Parenting: When to Cope-When to Heal

Lately the new “buzz word” in my field is teaching children “coping skills.”  Coping by definition:

Coping means to invest one’s own conscious effort, to solve personal and interpersonal problems, in order to try to master, minimize or tolerate stress and conflict.

I see it everywhere and here I’ll explain the difference in coping and healing; or why I (in this case) refer to coping as “applying a band-aid.”

Scratch or Gash

When you get a paper cut or skin your knee a band-aid is appropriate.  It’s a wound but it’s superficial, it hurt but it will easily heal in a day, maybe two; you can cope.

If you have a car accident and get seriously hurt or fall on a piece of glass and find yourself in a hospital emergency room that’s a different wound, it’s deep and it will take serious care and time to heal.  A band-aid isn’t appropriate; it could kill you; a great deal of care and healing must happen before you can cope.

Cope with It or Heal It

How does this relate to teaching coping skills and therapy…

Coping skills are recommended for a myriad of things; for “paper cut” type wounds, they’re stressful but given some time you can cope!  Things like:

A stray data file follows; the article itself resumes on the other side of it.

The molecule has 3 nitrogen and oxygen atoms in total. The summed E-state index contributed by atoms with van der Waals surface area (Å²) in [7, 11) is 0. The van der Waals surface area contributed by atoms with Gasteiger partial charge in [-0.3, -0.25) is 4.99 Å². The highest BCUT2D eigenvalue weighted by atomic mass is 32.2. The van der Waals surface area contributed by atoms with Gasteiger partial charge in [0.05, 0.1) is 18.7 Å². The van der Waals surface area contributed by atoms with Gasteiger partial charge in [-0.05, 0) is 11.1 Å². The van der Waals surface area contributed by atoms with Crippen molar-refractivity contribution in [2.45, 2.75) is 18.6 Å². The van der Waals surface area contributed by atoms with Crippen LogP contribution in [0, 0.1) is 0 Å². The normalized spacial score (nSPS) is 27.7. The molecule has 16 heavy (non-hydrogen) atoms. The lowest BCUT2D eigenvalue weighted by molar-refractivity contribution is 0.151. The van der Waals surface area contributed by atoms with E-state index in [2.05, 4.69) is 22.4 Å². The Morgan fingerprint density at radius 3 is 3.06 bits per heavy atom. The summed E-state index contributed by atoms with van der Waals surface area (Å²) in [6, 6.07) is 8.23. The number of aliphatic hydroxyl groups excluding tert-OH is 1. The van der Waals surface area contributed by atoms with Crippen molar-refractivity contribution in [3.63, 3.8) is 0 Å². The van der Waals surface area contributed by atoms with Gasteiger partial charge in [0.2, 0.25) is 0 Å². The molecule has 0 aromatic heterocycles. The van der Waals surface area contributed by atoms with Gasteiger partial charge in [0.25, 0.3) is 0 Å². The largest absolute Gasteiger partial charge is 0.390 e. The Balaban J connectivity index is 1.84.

• New school/teacher
  • Aging
  • New job/job relocation
  • Broken heart

Teaching coping skills (applying a band-aid) to kids that have a deep wound versus getting to it and cleaning it up (pulling out that shard of glass) can kill them.  Things like:

  • Absent parent(s)
  • Abuse
  • PTSD
  • Trauma
  • Bullying

See the difference?  Is it a scratch or a gash?  What’s the level of care required?  A child shouldn’t be expected to “learn to” cope with (band-aid) and carry deep, hurtful wounds.

As an Example

My own personal story is an example that I’ve shared many times.  I grew up in a home with an alcoholic abusive father.  I learned to cope with it most of my life.  After making what I call “messes” in my adult life and running from the hurt of the deep wound I carried I decided to seek out the care it required and heal.  At 30 yrs. old I got the counseling and therapy I needed; I tore off the band-aid and cleaned it up once and for all.  I now live a healthy responsible life; my only regret is that I didn’t do it sooner.

If you suspect your child is suffering from a deep wound, don’t teach him coping skills, get it cleaned up!  Do your homework, seek out a Licensed Professional Counselor and be specific that you aren’t looking for coping skills, you want healing!

As an additional resource, pick up a copy of my books “Saving Our Sons” and “Generation of Men,” both provide valuable insight to what boys need.